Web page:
"Let me tell you how it will be,
There's one for you, nineteen for me,
'Cause I'm the taxman,
Yeah, I'm the taxman..."
-- "Taxman," composed by George Harrison, performed by the Beatles, 1966
As we show the first Form 1040, from 1913 after the federal income tax was instituted, along with a more recent form from 2005, we 1) remind all American citizens to have their income tax returns sent with a postmark (or filed online) before midnight (especially since those rebate checks will be issued this summer as part of the economic stimulus package); and 2) remember how taxes helped Carole Lombard garner some of the best reviews of her career...and it wasn't for a movie.
How this came about is perhaps a tribute to one of filmdom's greatest publicists, Russell Birdwell (1903-1977). A former Texas newspaperman, Birdwell was imaginative in getting his clients publicity -- and since few actors were better aware of the value of good publicity than Lombard, they had a splendid working relationship. It was Birdwell who suggested Carole try a week's work in the publicity office at Selznick-International Pictures, and Lombard (shown below with Birdwell) went into the assignment with aplomb and her usual flair for humor (as the sign behind her makes clear).
Birdwell's sense for news paid off in August 1938 when he was privately chatting with Lombard in her dressing room. A well-known (and well-paid) director had recently complained publicly about a recent increase in the income tax rate. This angered Carole, and Birdwell immediately stopped her and called a United Press reporter. He let her resume her harangue when the UP writer was taking notes on the other end of the line.
Lombard, whose salary was one of the highest in the film industry, was quoted as saying: "I gave the federal government 85 percent of my wages last year, and I was glad to do it, too...Income tax money all goes into improvement and protection of the country...I really think I got my money's worth."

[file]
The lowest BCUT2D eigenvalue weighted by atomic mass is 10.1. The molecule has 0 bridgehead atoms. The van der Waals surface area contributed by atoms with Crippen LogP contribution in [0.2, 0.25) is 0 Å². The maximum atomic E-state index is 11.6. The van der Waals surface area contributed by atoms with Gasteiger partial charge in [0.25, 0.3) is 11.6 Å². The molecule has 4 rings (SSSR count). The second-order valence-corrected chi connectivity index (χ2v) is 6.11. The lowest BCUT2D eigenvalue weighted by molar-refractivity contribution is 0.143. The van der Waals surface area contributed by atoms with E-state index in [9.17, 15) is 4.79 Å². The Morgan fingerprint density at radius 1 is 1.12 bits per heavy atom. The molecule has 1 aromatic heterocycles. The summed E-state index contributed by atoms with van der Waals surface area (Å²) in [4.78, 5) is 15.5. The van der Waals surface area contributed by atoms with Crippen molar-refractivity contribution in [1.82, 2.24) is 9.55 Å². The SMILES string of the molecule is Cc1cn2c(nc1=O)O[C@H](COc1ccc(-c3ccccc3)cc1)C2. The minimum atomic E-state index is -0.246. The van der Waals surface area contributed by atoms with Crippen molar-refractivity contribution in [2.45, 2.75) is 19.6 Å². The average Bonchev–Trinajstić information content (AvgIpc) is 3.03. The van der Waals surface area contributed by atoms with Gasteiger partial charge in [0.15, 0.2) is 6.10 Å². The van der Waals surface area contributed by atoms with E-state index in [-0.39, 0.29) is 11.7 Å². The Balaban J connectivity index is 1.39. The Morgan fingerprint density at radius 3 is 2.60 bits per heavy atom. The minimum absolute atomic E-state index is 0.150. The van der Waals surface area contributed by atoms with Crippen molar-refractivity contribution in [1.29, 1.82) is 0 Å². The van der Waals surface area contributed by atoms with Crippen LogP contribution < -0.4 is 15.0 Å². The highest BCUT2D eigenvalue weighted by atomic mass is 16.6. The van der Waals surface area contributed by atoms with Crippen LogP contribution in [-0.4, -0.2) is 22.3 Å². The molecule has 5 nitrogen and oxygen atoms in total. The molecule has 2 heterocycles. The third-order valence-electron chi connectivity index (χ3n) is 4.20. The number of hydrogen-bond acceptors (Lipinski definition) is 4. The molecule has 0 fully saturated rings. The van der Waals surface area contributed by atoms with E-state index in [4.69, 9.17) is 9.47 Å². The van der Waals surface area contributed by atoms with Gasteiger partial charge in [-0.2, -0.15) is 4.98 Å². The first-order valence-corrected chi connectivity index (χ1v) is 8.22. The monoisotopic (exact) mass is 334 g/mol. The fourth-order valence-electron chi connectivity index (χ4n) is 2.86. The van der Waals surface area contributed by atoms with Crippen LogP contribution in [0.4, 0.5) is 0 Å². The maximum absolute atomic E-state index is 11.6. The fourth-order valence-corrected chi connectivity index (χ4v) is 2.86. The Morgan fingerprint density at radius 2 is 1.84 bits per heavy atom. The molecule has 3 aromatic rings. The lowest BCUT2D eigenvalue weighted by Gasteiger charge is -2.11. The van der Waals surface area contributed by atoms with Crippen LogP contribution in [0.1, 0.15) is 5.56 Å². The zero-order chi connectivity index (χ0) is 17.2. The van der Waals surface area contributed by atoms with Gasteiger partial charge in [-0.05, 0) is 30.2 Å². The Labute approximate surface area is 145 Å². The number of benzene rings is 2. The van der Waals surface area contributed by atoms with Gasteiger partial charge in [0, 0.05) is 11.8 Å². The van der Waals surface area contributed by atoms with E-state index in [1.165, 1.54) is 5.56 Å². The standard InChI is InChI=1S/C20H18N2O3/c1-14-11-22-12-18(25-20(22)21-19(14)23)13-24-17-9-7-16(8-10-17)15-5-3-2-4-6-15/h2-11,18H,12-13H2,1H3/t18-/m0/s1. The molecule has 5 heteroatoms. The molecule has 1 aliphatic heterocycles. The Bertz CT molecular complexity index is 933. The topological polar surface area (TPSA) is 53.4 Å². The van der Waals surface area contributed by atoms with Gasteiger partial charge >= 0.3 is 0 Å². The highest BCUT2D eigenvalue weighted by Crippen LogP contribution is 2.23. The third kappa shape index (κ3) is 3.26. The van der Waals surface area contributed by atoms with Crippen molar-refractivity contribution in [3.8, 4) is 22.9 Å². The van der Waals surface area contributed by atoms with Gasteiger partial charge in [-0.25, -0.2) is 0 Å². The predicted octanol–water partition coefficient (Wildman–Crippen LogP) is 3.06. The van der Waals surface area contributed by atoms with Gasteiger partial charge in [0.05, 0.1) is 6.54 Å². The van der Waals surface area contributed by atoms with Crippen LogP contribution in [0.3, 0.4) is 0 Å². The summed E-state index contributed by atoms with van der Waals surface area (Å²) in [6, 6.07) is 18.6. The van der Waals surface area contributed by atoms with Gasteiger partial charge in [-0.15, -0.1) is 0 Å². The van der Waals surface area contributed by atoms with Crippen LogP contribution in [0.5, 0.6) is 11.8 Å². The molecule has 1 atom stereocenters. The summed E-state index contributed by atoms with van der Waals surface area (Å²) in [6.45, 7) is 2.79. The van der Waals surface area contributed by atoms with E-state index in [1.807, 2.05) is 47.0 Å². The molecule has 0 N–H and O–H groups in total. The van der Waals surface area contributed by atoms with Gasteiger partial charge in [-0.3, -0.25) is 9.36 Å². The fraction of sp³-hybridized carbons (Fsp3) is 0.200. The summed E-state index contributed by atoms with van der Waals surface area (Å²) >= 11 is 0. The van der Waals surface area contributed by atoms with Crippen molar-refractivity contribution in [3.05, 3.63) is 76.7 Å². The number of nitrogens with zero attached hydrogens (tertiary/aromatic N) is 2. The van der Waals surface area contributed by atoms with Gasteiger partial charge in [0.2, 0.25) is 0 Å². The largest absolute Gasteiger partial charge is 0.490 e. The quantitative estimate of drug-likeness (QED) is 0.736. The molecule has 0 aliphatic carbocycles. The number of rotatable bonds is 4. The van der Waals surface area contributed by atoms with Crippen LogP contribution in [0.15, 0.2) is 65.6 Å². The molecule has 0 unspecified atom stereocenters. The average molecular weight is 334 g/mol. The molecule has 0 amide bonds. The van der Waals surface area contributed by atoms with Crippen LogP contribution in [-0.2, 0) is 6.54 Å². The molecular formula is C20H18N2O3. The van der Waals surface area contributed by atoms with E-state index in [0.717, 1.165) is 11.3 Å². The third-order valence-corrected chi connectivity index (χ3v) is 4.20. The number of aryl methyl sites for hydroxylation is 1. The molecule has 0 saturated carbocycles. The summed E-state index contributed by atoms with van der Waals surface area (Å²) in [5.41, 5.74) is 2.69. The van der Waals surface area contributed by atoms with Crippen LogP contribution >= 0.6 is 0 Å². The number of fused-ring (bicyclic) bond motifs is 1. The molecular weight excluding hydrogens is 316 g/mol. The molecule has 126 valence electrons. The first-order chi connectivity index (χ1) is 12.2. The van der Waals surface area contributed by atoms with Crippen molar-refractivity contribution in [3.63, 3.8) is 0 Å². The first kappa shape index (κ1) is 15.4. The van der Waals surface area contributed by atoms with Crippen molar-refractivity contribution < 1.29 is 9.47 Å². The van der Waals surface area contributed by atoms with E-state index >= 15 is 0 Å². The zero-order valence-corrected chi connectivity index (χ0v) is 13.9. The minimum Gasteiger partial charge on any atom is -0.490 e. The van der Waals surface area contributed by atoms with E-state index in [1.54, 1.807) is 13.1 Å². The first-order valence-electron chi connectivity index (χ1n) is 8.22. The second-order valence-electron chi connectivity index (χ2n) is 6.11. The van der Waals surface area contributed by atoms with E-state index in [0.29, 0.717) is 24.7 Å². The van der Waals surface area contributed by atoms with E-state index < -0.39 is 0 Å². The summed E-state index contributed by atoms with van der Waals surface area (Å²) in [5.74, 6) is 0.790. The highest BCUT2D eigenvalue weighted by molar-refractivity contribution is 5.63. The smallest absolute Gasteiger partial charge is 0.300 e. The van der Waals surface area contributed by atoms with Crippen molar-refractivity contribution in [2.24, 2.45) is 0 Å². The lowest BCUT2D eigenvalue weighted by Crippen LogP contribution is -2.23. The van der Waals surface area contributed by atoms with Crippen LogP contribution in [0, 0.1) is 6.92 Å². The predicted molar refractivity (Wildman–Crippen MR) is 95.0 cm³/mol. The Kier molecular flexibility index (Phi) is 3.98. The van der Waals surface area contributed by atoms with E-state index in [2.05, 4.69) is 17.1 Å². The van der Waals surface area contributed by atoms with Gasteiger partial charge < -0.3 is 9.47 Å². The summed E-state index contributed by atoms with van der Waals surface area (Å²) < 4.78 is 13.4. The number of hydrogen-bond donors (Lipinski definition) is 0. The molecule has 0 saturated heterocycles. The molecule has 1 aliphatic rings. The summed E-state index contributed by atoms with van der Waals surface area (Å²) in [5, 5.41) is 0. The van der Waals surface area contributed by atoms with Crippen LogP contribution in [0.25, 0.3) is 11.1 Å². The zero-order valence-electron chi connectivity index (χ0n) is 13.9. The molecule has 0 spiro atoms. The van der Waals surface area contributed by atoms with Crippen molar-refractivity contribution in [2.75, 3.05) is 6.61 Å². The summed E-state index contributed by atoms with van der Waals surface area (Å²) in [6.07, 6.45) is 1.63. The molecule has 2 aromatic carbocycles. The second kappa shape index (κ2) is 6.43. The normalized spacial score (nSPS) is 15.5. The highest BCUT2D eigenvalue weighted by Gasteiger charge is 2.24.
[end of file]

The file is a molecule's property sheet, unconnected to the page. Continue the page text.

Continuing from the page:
A few hours later, the UP story was sent to hundreds of newspapers, and Carole received many plaudits for her egalitarian comments, including a piece from liberal columnist Heywood Broun, who wrote: "The United States Chamber of Commerce [which had railed against the tax increases] might well profit by a little lecture from Miss Carole Lombard." President Franklin D. Roosevelt sent Lombard a letter praising her support; they would meet two years later when Carole visited Washington. Several years later, writer Alva Johnston noted that "probably no other news item ever did so much to increase the popularity of a star."
So how much was Carole sending to Uncle Sam? In 1955, as part of a long article about taxes, Time magazine said Lombard made $465,000 in 1937, and paid $397,000 in taxes. (However, at the time, government experts said she was overstating her payments by $70,000.)
Carole, who wasn't hurting for money by any means, found ways to make a little extra cash, such as by loaning out parts of her wardrobe for other actresses to use while filming.
We'll leave you with this poster, a reminder that for many years, the tax deadline was March 15, not April 15. Beware the ides of March, indeed.